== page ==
Effects of endovascular cooling on infarct size in ST-segment elevation myocardial infarction: A patient-level pooled analysis from randomized trials

M Dae
W O'Neill
C Grines, Zucker School of Medicine at Hofstra/Northwell
S Dixon
D Erlinge
M Noc
M Holzer
A Dee

Abstract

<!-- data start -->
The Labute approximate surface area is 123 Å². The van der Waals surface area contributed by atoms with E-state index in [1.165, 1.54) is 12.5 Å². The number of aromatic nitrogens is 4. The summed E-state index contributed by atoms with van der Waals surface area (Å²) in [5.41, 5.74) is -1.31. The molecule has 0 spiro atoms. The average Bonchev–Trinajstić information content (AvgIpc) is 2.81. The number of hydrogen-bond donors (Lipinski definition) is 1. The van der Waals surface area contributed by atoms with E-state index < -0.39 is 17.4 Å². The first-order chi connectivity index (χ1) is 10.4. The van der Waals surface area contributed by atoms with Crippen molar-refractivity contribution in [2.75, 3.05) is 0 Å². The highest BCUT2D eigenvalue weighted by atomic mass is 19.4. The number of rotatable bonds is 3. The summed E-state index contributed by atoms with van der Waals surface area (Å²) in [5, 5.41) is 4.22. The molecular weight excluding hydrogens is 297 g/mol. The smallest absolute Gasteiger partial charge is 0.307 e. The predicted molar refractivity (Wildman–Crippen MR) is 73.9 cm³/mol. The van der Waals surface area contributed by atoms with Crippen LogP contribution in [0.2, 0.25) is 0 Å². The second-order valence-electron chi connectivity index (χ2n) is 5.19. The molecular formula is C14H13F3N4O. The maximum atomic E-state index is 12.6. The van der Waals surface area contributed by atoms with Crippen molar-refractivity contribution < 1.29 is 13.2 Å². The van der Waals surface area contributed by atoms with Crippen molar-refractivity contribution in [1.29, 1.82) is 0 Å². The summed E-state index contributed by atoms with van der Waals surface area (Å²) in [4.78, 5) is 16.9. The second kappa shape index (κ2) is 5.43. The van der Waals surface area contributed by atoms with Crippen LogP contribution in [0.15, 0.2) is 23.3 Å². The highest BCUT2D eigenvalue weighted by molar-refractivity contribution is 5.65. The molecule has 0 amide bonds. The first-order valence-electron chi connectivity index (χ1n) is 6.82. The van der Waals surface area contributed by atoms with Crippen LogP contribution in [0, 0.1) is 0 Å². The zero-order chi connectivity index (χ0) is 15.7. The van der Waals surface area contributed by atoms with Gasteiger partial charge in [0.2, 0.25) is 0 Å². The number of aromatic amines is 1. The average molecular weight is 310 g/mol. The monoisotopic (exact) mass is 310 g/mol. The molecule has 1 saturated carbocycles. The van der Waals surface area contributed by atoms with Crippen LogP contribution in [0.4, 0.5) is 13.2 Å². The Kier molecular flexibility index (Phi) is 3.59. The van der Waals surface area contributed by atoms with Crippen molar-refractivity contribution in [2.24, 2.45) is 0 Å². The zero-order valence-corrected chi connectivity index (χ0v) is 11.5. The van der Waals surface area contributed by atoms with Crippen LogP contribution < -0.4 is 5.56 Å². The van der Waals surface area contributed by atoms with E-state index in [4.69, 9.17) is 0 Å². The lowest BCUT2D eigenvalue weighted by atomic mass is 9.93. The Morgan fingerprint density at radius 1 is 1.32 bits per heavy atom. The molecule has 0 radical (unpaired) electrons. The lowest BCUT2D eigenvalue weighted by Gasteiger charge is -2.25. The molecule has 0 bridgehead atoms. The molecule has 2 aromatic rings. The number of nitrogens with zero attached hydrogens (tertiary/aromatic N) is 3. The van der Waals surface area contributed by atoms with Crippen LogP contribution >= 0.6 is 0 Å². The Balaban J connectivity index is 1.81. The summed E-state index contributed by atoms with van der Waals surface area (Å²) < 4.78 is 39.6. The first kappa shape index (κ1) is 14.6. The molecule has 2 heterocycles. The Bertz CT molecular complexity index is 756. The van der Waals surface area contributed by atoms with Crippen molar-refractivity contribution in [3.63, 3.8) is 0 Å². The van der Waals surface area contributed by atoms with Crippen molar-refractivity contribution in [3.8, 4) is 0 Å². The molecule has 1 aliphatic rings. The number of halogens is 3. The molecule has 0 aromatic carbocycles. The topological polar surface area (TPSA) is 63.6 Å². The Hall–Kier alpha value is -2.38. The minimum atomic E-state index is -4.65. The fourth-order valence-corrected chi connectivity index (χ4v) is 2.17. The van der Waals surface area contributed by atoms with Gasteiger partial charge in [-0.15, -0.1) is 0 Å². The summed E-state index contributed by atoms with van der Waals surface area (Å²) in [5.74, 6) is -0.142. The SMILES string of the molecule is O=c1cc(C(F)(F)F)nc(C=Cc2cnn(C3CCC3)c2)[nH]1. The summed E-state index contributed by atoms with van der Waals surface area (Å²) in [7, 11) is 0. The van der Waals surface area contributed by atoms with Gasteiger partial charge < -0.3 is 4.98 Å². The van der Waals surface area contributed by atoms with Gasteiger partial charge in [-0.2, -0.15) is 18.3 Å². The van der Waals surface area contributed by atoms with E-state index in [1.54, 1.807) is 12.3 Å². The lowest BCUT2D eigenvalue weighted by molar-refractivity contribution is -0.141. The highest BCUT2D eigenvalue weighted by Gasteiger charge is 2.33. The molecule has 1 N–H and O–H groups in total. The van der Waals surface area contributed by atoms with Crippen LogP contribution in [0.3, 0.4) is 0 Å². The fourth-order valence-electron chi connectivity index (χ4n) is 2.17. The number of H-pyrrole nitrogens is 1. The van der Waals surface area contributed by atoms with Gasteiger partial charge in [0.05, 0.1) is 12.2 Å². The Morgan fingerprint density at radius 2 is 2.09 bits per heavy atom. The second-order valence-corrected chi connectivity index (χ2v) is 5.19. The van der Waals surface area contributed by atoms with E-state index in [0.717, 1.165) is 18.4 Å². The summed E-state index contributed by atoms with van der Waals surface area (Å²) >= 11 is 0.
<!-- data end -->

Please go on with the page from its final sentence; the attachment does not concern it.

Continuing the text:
© 2017 The Authors. Journal of Interventional Cardiology Published by Wiley Periodicals, Inc. Objectives: This study sought to examine the relationship between temperature at reperfusion and infarct size. Background: Hypothermia consistently reduces infarct size when administered prior to reperfusion in animal studies, however, clinical results have been inconsistent. Methods: We performed a patient-level pooled analysis from six randomized control trials of endovascular cooling during primary percutaneous coronary intervention (PCI) for ST-segment elevation myocardial infarction (STEMI) in 629 patients in which infarct size was assessed within 1 month after randomization by either single-photon emission computed tomography (SPECT) or cardiac magnetic resonance imaging (cMR). Results: In anterior infarct patients, after controlling for variability between studies, mean infarct size in controls was 21.3 (95%CI 17.4-25.3) and in patients with hypothermia <35°C it was 14.8 (95%CI 10.1-19.6), which was a statistically significant absolute reduction of 6.5%, or a 30% relative reduction in infarct size (P = 0.03). There was no significant difference in infarct size in anterior ≥35°C, or inferior infarct patients. There was no difference in the incidence of death, ventricular arrhythmias, or re-infarction due to stent thrombosis between hypothermia and control patients. Conclusions: The present study, drawn from a patient-level pooled analysis of six randomized trials of endovascular cooling during primary PCI in STEMI, showed a significant reduction in infarct size in patients with anterior STEMI who were cooled to <35°C at the time of reperfusion. The results support the need for trials in patients with anterior STEMI using more powerful cooling devices to optimize the delivery of hypothermia prior to reperfusion.